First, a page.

Of course, this Airtable also automatically generates flash cards like the Words base. This means I know all the seasons for produce in my area by heart, and where in the world they originate from. The former is helpful to guide my cooking by season, and the latter to get inspiration for which cuisines from around the world a certain ingredient is endemic to. E.g. Swiss chard originates in the Mediterranean, so looking for Italian recipes may yield better results than venturing into Japanese cooking. On the contrary, eggplant originates in Asia so looking to Asia for inspiration in cooking it may be a great idea. I wrote more about this in another post.
Around the World Cuisine
With a couple of friends we have a potluck dinner every couple of months from a random country. We go to the website random.coutry and then everyone has to bring a dish from that country. We’ve been through quite a few countries such as Hong Kong, Bangladesh, Greece, and Brazil. I’ve started tracking some of these and other countries I’ve done independently in an Airtable.
The goal is to have cooked a dish from most countries that I wouldn’t be embarrassed to serve to someone from that country. Luckily, working at Shopify I have access to people from all over the world to try cooking food for. I’ve brought Ghormeh Sabzi to an Iranian at work, and Feijoada to Brazilians. It’s an excellent way to get exposed to new cooking techniques and countries, and of course Airtable is an excellent way of tracking them. It’ll be even better when they have a view that shows records on a map one day.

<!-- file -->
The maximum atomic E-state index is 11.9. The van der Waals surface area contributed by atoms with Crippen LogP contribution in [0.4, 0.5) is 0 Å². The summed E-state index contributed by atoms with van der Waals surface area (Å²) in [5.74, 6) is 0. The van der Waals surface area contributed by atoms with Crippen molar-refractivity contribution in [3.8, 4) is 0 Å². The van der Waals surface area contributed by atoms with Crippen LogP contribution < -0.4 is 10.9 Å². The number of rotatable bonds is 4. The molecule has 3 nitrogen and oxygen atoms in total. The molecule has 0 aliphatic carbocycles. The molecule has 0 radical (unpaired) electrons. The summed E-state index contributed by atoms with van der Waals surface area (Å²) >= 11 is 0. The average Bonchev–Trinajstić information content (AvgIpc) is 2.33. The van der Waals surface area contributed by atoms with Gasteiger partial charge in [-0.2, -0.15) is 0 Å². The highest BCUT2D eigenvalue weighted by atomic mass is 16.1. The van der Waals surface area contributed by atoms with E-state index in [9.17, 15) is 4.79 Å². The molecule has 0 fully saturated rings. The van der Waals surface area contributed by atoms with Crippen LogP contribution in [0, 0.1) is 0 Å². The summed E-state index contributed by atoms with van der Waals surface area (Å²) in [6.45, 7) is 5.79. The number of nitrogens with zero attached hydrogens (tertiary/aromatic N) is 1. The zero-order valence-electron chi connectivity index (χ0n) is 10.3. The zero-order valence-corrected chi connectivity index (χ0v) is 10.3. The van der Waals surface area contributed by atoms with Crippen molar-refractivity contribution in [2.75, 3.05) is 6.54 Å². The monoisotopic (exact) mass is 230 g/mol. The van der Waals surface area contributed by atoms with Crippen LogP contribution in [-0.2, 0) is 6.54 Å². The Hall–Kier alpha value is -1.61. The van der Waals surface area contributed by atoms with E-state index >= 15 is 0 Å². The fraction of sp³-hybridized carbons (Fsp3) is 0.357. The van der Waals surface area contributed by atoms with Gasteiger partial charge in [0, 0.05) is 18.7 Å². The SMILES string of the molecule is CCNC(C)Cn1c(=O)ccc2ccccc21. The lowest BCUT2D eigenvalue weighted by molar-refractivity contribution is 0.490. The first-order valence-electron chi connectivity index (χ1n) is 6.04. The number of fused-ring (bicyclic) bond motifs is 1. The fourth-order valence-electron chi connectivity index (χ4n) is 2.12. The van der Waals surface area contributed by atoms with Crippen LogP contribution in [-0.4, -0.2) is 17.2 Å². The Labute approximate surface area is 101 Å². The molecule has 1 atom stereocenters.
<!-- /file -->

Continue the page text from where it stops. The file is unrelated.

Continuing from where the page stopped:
I use this base to track what I need to buy. It’s a running list of mostly
groceries. Each item is linked to a meta-item which has relations to what that
particular item costs in various stores. I track the price of the most common
items I buy in the stores I visit the most. This allows me to use a rollup field
to show the prices in various stores in the overview. The
whether the product is organic or local.
Because I track when certain items are purchased, I’m planning to investigate this data at a later date to see what I buy the most, where and perhaps play with automating the population of those lists.
I don’t really know anything about trees or flowers. When everyone started playing Pokemon Go, I started walking around taking pictures of plants, flowers and trees I didn’t know. I went home to find out what they were, and then automatically generated flash cards with the extension mentioned earlier.
This has greatly improved the amount of trees and flowers I know. You can see the full base here.